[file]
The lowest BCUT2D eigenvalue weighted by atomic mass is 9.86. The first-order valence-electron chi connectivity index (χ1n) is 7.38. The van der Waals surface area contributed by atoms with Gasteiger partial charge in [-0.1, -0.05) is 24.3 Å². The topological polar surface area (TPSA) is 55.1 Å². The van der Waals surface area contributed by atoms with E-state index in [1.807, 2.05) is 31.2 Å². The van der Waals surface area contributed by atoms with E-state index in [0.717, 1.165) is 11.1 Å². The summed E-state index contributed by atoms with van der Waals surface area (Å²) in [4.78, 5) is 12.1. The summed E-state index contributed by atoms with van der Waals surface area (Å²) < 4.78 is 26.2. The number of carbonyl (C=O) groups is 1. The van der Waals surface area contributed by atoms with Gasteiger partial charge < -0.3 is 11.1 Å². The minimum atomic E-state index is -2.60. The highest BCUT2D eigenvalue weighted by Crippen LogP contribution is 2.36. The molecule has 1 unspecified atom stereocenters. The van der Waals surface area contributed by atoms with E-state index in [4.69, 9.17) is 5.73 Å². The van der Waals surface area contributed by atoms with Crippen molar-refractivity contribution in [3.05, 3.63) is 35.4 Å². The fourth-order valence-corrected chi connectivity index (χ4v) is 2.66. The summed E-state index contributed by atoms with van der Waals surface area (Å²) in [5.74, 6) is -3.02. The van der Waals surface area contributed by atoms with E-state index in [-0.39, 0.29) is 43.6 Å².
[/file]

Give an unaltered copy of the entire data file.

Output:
The lowest BCUT2D eigenvalue weighted by atomic mass is 9.86. The first-order valence-electron chi connectivity index (χ1n) is 7.38. The van der Waals surface area contributed by atoms with Gasteiger partial charge in [-0.1, -0.05) is 24.3 Å². The topological polar surface area (TPSA) is 55.1 Å². The van der Waals surface area contributed by atoms with E-state index in [1.807, 2.05) is 31.2 Å². The van der Waals surface area contributed by atoms with E-state index in [0.717, 1.165) is 11.1 Å². The summed E-state index contributed by atoms with van der Waals surface area (Å²) in [4.78, 5) is 12.1. The summed E-state index contributed by atoms with van der Waals surface area (Å²) < 4.78 is 26.2. The number of carbonyl (C=O) groups is 1. The van der Waals surface area contributed by atoms with Gasteiger partial charge < -0.3 is 11.1 Å². The minimum atomic E-state index is -2.60. The highest BCUT2D eigenvalue weighted by Crippen LogP contribution is 2.36. The molecule has 1 unspecified atom stereocenters. The van der Waals surface area contributed by atoms with E-state index in [4.69, 9.17) is 5.73 Å². The van der Waals surface area contributed by atoms with Crippen molar-refractivity contribution in [3.05, 3.63) is 35.4 Å². The fourth-order valence-corrected chi connectivity index (χ4v) is 2.66. The summed E-state index contributed by atoms with van der Waals surface area (Å²) in [5.74, 6) is -3.02. The van der Waals surface area contributed by atoms with E-state index in [-0.39, 0.29) is 43.6 Å².